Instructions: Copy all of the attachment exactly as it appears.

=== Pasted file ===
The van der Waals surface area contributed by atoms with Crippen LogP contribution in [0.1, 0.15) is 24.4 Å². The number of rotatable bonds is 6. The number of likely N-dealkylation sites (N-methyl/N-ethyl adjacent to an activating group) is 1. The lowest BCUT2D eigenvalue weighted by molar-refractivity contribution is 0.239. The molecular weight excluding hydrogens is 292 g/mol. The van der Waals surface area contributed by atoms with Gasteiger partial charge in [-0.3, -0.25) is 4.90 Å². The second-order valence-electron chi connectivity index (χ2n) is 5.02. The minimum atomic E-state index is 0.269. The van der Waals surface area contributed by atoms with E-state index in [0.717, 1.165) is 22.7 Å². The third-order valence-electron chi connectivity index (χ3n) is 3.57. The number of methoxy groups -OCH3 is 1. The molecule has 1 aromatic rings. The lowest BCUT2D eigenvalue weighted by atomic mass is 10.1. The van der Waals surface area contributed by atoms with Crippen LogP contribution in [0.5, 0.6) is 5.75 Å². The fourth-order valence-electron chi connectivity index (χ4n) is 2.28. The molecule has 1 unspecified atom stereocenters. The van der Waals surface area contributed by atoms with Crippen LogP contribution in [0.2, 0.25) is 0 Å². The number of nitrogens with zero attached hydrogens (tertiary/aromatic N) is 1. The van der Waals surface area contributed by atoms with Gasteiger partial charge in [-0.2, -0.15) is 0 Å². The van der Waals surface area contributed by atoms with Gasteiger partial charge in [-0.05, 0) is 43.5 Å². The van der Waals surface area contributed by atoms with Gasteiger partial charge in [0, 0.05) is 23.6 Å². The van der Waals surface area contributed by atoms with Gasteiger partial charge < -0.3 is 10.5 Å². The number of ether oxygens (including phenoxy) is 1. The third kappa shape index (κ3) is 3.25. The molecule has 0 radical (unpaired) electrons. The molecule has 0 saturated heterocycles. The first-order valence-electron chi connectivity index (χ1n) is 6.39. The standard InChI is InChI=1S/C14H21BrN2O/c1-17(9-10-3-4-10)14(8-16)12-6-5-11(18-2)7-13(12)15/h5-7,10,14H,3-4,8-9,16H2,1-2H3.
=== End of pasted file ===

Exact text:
The van der Waals surface area contributed by atoms with Crippen LogP contribution in [0.1, 0.15) is 24.4 Å². The number of rotatable bonds is 6. The number of likely N-dealkylation sites (N-methyl/N-ethyl adjacent to an activating group) is 1. The lowest BCUT2D eigenvalue weighted by molar-refractivity contribution is 0.239. The molecular weight excluding hydrogens is 292 g/mol. The van der Waals surface area contributed by atoms with Gasteiger partial charge in [-0.3, -0.25) is 4.90 Å². The second-order valence-electron chi connectivity index (χ2n) is 5.02. The minimum atomic E-state index is 0.269. The van der Waals surface area contributed by atoms with E-state index in [0.717, 1.165) is 22.7 Å². The third-order valence-electron chi connectivity index (χ3n) is 3.57. The number of methoxy groups -OCH3 is 1. The molecule has 1 aromatic rings. The lowest BCUT2D eigenvalue weighted by atomic mass is 10.1. The van der Waals surface area contributed by atoms with Crippen LogP contribution in [0.5, 0.6) is 5.75 Å². The fourth-order valence-electron chi connectivity index (χ4n) is 2.28. The molecule has 1 unspecified atom stereocenters. The van der Waals surface area contributed by atoms with Crippen LogP contribution in [0.2, 0.25) is 0 Å². The number of nitrogens with zero attached hydrogens (tertiary/aromatic N) is 1. The van der Waals surface area contributed by atoms with Gasteiger partial charge in [-0.2, -0.15) is 0 Å². The van der Waals surface area contributed by atoms with Gasteiger partial charge in [-0.05, 0) is 43.5 Å². The van der Waals surface area contributed by atoms with Gasteiger partial charge in [0, 0.05) is 23.6 Å². The van der Waals surface area contributed by atoms with Gasteiger partial charge < -0.3 is 10.5 Å². The number of ether oxygens (including phenoxy) is 1. The third kappa shape index (κ3) is 3.25. The molecule has 0 radical (unpaired) electrons. The molecule has 0 saturated heterocycles. The first-order valence-electron chi connectivity index (χ1n) is 6.39. The standard InChI is InChI=1S/C14H21BrN2O/c1-17(9-10-3-4-10)14(8-16)12-6-5-11(18-2)7-13(12)15/h5-7,10,14H,3-4,8-9,16H2,1-2H3.